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No Surprise: Wildfire Smoke Is Bad For You. Here's What To Do

A massive fire cloud forms Thursday near a command center for the Cranston Fire. (Carla Javier / LAist)
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The Cranston Fire in Riverside County has pushed more than 3,000 people out of their homes. But it's not just the fire that's dangerous. The smoke that spreads to surrounding areas can also be harmful.

"Small pieces of particulate soot and matter can get deep down into people's lung passages and they can cause chronic irritation," said Cameron Kaiser, public health officer for Riverside County.

An advisory is currently in effect for Perris Valley, Anza, Hemet and San Jacinto Valley, Banning Pass, and the Coachella Valley.

If you end up in a smoke-filled area, here's some advice on how to stay healthy.

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Thinking of going outside? Don't. It's best to stay inside with the air conditioner on. And you're going to want filtered air. Many evaporative cooling systems, aka swamp coolers, don't filter the air.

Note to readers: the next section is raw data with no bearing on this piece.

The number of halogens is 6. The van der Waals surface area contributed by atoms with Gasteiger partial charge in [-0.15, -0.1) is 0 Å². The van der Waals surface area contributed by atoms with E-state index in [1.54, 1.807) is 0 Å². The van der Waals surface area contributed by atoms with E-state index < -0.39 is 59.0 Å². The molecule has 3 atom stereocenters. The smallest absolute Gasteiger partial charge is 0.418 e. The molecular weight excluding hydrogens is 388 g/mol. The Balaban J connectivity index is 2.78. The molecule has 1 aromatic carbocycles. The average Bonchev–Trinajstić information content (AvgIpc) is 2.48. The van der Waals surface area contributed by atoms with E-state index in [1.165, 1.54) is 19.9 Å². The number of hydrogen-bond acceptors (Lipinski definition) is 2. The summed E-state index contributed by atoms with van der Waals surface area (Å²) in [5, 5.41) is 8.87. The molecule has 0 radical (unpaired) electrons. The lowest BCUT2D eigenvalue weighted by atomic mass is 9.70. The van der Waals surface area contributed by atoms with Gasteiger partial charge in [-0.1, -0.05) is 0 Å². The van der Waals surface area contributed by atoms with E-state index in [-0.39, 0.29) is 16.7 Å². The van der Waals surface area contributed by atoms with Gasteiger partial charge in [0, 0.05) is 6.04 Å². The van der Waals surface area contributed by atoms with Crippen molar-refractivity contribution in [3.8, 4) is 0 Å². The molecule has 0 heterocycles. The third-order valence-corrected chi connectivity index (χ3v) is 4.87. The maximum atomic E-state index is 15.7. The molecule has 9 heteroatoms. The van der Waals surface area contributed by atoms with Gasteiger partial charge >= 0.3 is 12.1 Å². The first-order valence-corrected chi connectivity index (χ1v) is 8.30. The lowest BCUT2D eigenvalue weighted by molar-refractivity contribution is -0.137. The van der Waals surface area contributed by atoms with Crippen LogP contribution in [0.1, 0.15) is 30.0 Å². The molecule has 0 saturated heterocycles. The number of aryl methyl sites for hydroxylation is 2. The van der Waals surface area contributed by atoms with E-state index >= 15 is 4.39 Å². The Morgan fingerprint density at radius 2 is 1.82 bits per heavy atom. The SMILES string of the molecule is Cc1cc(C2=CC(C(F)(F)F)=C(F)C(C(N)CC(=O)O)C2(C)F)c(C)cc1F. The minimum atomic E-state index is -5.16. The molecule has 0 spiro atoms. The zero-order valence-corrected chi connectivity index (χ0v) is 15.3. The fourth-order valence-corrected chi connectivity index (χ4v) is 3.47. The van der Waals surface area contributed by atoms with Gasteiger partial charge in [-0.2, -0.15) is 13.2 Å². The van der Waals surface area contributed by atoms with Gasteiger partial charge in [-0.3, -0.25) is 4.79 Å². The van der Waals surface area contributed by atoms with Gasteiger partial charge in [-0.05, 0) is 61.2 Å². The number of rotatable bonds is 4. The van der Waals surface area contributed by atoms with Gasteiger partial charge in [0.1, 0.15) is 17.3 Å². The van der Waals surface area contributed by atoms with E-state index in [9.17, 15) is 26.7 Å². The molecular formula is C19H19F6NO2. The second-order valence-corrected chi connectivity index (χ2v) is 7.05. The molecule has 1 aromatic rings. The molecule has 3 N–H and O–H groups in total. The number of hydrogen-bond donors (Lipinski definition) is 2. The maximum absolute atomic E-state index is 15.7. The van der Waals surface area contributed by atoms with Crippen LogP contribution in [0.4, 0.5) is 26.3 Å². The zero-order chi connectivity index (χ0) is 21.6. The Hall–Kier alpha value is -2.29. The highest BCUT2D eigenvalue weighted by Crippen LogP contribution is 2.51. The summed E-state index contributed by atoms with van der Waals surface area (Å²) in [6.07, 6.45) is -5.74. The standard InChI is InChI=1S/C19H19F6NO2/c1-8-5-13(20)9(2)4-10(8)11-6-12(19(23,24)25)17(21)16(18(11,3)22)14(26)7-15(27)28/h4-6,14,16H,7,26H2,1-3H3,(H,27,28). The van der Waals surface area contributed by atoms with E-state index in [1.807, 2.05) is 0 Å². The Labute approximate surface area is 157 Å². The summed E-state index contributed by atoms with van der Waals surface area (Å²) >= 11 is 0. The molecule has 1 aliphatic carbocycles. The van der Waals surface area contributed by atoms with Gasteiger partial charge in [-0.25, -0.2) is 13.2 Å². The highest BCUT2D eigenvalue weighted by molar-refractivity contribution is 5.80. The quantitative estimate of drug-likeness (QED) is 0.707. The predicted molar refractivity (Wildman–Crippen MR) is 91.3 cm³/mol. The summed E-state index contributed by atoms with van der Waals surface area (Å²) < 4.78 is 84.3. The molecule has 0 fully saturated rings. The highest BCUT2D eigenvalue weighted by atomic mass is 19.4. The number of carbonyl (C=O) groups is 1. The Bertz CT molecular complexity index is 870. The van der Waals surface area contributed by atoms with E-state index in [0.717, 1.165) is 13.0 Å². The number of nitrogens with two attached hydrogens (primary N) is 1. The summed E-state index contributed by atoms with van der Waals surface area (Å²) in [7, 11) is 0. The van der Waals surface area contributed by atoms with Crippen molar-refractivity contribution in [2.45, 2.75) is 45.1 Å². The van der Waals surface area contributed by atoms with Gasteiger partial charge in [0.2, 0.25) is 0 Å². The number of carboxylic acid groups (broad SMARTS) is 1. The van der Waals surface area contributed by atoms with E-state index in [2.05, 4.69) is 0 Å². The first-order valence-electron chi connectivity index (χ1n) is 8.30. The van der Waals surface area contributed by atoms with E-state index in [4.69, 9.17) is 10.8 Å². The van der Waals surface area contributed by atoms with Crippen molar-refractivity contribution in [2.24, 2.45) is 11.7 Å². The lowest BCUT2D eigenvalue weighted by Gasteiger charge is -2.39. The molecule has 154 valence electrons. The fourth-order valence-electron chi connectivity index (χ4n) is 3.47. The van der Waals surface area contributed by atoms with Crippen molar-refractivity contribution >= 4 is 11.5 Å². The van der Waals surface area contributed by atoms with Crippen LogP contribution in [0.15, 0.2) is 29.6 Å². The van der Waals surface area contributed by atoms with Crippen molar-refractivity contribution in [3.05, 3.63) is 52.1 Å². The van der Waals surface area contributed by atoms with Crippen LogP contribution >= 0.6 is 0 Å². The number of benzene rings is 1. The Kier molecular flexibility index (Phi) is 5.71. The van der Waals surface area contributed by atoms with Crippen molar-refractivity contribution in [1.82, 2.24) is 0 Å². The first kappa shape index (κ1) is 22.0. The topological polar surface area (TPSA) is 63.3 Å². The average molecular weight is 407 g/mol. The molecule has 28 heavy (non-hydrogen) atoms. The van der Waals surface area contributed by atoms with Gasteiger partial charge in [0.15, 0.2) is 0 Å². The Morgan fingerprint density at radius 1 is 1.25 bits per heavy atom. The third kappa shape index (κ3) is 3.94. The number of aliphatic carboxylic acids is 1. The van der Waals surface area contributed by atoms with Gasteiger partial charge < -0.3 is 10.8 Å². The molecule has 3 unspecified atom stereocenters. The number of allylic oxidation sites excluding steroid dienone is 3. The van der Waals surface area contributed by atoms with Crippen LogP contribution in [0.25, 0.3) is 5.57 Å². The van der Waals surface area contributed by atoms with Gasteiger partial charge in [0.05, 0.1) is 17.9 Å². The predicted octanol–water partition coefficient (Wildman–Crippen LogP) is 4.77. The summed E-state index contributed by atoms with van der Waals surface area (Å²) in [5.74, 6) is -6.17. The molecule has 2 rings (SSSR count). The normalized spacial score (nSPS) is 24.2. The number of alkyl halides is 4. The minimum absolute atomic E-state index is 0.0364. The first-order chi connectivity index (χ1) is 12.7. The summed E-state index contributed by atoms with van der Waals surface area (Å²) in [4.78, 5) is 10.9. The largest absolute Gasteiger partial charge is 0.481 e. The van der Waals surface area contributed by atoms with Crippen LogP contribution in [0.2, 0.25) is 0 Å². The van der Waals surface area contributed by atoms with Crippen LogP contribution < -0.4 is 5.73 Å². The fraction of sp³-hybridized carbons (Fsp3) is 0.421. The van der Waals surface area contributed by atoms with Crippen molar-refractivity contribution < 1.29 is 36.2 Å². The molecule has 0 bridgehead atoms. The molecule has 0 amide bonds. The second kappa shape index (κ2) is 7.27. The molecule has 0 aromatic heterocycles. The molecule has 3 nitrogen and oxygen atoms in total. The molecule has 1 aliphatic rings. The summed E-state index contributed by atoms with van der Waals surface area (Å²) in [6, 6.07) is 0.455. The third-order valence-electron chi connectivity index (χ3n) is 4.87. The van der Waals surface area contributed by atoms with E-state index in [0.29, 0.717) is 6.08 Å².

Once you turn on the cool, filtered air, keep the doors and windows closed to keep the unhealthy air outside. You're also going to want to avoid vigorous activity -- anything that makes you breathe deeply.

Kaiser recommends people seek refuge in a Riverside County cooling center if they can't find a place to be in safe indoor air.


If you do have to go outside for any reason, use a N95 or P100 respirator mask. These are the kind you see people use when they work with lots of debris in the air. They keep most of the smoke particles from damaging your lungs.

Experts recommend that anyone in a fire-prone area keep such a mask in an emergency kit.


Smoke isn't the only thing that can make air quality bad.

The South Coast Air Quality Management District tracks smoke alerts, but also ozone and other pollutants that make the air unhealthy to breathe. You can sign up for alerts from their website or check the air quality forecast on the interactive map.

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